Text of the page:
The only circumstance in which the expungement process can be sped up is if the government agrees in writing to waive the statutory waiting period to apply to file the record sealing motion.
Usually, the best way for that to happen is in a case that ends in some sort of plea deal or what’s called the diversion agreement which is where somebody does some community service and maybe has some other conditions that they have to complete and then their case is dismissed in exchange for completing that community service. It would be in the defendant’s best interest for the attorney who represents the defendant to negotiate a reduced waiting period with the government as part of the plea agreement.
That could always knock down a waiting period sometimes significantly. You know if the case is going to end in some sort of conviction, a lawyer might be able to drop the waiting period from eight years to four years or two years depending on the conduct and if the client cooperated with the government in other cases. There are a variety of factors can affect that negotiation.
Beyond that, the only other way to secure a written reduction in waiting period would be for the attorney to contact the government prosecutors and ask if they would be willing to waive some of the waiting period. In this instance, the lawyer must have arguments ready about why the client is so exceptional that they do not deserve to have to wait. In a similar vein, sometimes the government will waive the waiting period with the expectation that the individual will do some additional community service.
There are only certain misdemeanors that may be expunged or sealed. Certain misdemeanors are not eligible to be sealed after a conviction. And those misdemeanors are written out in the statute, there’s a list of about fifty misdemeanors that are not eligible to be sealed after conviction.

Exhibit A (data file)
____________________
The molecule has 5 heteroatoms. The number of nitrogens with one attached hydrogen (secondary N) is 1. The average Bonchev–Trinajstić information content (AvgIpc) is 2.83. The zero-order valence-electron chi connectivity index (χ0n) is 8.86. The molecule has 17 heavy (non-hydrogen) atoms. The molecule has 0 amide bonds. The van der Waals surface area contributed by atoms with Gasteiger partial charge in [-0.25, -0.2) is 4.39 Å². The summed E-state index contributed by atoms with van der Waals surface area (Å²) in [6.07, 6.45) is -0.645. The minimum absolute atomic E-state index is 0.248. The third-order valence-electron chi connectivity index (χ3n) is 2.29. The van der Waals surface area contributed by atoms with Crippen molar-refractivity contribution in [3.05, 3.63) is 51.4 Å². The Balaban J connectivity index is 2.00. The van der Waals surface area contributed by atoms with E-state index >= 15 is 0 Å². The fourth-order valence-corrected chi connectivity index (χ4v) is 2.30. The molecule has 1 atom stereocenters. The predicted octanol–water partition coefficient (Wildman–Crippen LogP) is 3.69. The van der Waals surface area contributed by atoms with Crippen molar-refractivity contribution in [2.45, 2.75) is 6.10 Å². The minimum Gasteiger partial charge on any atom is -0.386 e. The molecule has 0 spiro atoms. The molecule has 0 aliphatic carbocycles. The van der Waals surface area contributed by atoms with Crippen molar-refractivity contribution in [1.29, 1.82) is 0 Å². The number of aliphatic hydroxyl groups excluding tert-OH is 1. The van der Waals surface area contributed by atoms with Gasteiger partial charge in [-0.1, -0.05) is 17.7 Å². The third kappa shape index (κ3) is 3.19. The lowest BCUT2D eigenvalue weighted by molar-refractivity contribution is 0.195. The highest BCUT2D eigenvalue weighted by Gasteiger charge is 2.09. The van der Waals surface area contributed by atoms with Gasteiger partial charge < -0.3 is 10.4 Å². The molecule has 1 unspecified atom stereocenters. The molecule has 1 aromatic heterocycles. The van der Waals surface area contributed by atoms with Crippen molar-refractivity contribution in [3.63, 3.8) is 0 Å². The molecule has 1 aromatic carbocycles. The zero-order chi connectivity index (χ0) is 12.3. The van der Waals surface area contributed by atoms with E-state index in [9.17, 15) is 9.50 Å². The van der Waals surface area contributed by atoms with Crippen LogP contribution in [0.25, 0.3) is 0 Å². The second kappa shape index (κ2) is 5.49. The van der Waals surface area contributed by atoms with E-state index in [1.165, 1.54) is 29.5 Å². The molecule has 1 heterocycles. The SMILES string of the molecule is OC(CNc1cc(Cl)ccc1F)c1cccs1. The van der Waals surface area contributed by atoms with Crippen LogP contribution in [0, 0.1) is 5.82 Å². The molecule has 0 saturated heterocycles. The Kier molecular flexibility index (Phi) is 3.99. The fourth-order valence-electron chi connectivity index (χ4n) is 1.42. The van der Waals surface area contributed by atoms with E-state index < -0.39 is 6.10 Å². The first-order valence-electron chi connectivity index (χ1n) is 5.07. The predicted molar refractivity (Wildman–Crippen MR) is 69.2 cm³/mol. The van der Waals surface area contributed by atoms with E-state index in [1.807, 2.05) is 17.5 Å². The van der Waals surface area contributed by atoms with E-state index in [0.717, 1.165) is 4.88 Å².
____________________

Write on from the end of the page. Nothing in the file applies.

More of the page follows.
Any misdemeanor that’s not on that list is eligible to be sealed after a conviction provided the client’s additional criminal history, if any, doesn’t preclude them from sealing. If that’s their only offense, generally they would be eligible to seal.
Felony convictions are not expungeable under interest of justice or actual innocence statutes with one exception. The exception being a Bail Reform Act violation which is commonly known as failure to appear.
In those cases, and those Bail Reform Act violations can also be misdemeanors, however, if the defendant fails to come to court in a felony case, then they get a felony Bail Reform Act violation. That’s the only felony conviction if that person was later convicted of failing to appear in court willfully or knowingly, that person would then still be eligible to seal their record on that felony charge.
However, most of those people in reality end up not being eligible to seal the felony conviction there because they are convicted or can be convicted on the underlying offenses which could change their eligibility to seal the Bail Reform Act violation.
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